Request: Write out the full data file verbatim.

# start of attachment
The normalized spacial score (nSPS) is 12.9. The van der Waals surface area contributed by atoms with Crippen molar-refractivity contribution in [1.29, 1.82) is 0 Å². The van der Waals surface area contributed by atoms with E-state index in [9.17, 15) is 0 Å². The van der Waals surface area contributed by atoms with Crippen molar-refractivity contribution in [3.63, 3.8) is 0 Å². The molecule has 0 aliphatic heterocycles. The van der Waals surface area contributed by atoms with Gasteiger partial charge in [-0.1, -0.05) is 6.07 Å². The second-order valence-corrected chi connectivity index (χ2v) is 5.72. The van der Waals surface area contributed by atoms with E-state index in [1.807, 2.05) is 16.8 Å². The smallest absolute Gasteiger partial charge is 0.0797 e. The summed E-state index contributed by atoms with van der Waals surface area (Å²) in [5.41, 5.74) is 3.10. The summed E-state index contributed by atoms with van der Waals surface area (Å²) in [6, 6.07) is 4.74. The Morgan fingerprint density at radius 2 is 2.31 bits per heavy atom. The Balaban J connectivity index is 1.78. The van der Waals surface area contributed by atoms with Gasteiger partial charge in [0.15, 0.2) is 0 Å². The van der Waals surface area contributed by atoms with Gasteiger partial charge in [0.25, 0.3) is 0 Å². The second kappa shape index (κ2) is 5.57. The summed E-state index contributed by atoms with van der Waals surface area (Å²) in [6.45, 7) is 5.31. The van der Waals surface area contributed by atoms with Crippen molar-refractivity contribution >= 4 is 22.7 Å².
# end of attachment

The normalized spacial score (nSPS) is 12.9. The van der Waals surface area contributed by atoms with Crippen molar-refractivity contribution in [1.29, 1.82) is 0 Å². The van der Waals surface area contributed by atoms with E-state index in [9.17, 15) is 0 Å². The van der Waals surface area contributed by atoms with Crippen molar-refractivity contribution in [3.63, 3.8) is 0 Å². The molecule has 0 aliphatic heterocycles. The van der Waals surface area contributed by atoms with Gasteiger partial charge in [-0.1, -0.05) is 6.07 Å². The second-order valence-corrected chi connectivity index (χ2v) is 5.72. The van der Waals surface area contributed by atoms with E-state index in [1.807, 2.05) is 16.8 Å². The smallest absolute Gasteiger partial charge is 0.0797 e. The summed E-state index contributed by atoms with van der Waals surface area (Å²) in [5.41, 5.74) is 3.10. The summed E-state index contributed by atoms with van der Waals surface area (Å²) in [6, 6.07) is 4.74. The Morgan fingerprint density at radius 2 is 2.31 bits per heavy atom. The Balaban J connectivity index is 1.78. The van der Waals surface area contributed by atoms with Gasteiger partial charge in [0.15, 0.2) is 0 Å². The van der Waals surface area contributed by atoms with Gasteiger partial charge in [0.25, 0.3) is 0 Å². The second kappa shape index (κ2) is 5.57. The summed E-state index contributed by atoms with van der Waals surface area (Å²) in [6.45, 7) is 5.31. The van der Waals surface area contributed by atoms with Crippen molar-refractivity contribution >= 4 is 22.7 Å².